Five Things You Didn’t Know About Rhone Valley

For America wine drinkers, the Rhône Valley tends to be a place of mystery and intrigue. Most can tell you that Châteauneuf-du-Pape is in the Rhône and that the area is a source of great value wines. True. But there is so much more. Here, I’ve highlighted five things you might not know about the Rhône. It’s a world of discovery if you just dig a little deeper.


  1. Some Vineyards Are Like Open-Air Ovens

The large galets roulés (round stones) that spread out for acres under vines in Châteauneuf-du-Pape are also found in neighboring appellations like Lirac. Once you step foot inside a vineyard marked by these large round river stones, it’s easy to see why they are so important for grape-growing. Deposited three million years ago by the Rhône River, certain sites are covered in them for acres and acres. Standing there, eyeing an entire field of them baking in the hot midday, it becomes clear how they radiate heat like a massive open-air oven throughout the cool night, mitigating temperatures.


  1. New Appellation-Specific Whites

Winemakers are getting really excited about white wines from appellations known for producing big, robust reds. Some growers have even planted white varieties just to prove they can make exceptional whites, which they’ll use to petition the AOC, with the hope of producing an appellation-labeled white. One such group of vignerons is in Gigondas. The soils contain the same limestone and calcareous mixture that make other regions famous for their gorgeous vibrant and pure fruit aromas and flavors marked by zippy mineral throughlines and an almost saline-like quality. It will be a number of years before we see these wines, but it spells an exciting thing white wine lovers the world over.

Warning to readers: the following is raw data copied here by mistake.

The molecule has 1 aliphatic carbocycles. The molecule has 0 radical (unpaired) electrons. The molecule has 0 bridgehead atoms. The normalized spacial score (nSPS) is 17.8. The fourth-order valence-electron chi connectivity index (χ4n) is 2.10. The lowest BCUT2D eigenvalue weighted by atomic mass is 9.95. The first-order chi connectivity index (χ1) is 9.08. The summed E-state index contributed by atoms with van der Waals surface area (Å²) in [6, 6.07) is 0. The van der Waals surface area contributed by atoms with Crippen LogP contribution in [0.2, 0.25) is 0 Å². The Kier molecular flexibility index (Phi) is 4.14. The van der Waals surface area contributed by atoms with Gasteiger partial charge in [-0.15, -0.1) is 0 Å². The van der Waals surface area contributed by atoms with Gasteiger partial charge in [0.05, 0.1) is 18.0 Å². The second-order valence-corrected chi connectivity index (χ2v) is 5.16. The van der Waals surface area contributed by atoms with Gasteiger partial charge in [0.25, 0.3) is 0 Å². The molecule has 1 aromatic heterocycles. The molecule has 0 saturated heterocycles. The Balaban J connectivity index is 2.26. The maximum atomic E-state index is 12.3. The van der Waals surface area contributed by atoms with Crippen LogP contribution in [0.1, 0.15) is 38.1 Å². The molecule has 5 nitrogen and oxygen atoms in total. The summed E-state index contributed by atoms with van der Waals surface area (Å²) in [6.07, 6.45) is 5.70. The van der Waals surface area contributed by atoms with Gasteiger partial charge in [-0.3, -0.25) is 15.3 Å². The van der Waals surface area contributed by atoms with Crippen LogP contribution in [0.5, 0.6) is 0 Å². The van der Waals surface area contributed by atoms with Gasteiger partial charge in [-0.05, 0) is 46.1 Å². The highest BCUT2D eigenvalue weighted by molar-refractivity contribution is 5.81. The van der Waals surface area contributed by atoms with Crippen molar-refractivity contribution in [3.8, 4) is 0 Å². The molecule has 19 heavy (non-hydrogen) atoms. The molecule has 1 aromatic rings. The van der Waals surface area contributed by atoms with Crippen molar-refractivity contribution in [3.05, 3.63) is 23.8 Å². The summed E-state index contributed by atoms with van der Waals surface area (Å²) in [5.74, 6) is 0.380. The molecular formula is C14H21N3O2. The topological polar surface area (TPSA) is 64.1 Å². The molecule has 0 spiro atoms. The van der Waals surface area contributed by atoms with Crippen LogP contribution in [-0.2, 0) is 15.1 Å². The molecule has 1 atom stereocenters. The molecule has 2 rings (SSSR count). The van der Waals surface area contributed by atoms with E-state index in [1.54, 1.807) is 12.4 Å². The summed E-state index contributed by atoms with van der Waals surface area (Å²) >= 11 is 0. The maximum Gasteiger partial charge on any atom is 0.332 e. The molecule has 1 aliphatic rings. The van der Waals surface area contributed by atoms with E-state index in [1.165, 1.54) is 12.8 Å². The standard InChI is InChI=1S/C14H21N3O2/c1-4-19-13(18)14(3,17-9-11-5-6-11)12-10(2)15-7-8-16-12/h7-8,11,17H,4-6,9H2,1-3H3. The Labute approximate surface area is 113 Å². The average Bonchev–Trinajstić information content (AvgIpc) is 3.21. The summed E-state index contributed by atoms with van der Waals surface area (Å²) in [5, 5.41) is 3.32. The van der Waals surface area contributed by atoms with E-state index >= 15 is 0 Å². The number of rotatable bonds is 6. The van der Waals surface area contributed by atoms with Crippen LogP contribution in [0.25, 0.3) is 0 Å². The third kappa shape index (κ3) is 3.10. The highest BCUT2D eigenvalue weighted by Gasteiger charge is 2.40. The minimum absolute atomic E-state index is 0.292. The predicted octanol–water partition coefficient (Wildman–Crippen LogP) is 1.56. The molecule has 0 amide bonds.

1. Your Favorite Bottles, Half the Price

When it comes to quality vs. price, wines from the Southern Rhône Valley are second to none—and are really, really cheap. That is—when you are IN the Southern Rhône. On a recent trip there, some of my favorite bottles were between €7.50 and €15.50. Talk about wanting to buy by the case-load! Of course, by the time these same wines go through all the import hoops and hit U.S. shelves, the prices are at least $16-$25 or more. So, get yourself to the Rhône, camp out in Avignon, or the tiny, gorgeous villages of Gigondas, and stay for a week, drinking your way through some of the best wines of your life, on the cheap. The dollar is strong right now too, so there’s never been a better time.  


  1. The Rhone Employs 50,000 People

From grape-growing, winemaking and all the work involved in a winery, to tasting rooms, co-ops, marketing companies, and tourism, the Rhône Valley is one of the biggest employers in the wine world with the French government reporting some 50,000 jobs created in 2015—a number that has surely grown in the last few years. Compare that to Napa which employees roughly 44,000 within the valley, and a bevy of people nationwide, it’s still an impressive number for a relatively small area.  


  1. World’s Best Co-Ops Are in the Rhône

Cooperatives play critical roles in the wine industry in the Rhône Valley. While co-ops have a mixed reputation around the world, and among wine industry veterans, the fact is that a great majority of them are getting much better. The co-ops of the Rhône are models of good practices for other wine producing regions. One such co-op, Les Caves de Tavel, in the Tavel appellation, has been around since 1937 and works with 60 families of growers. This co-op represents 50% of all the production coming out of Tavel. This co-op was a stop on my recent tour, and I was really impressed by the quality of the wines sold locally as well as some of their clients, which include the Chapoutier and the Perrin families. Clean and expansive, boasting a generous tasting room and play-areas for children, it’s a destination for many locals. Also, the production area is superbly clean and massively expansive and they even own three (3) of those quarter-million dollar pneumatic presses—a real statement and testament to the lengths they go to gently process their fruit.


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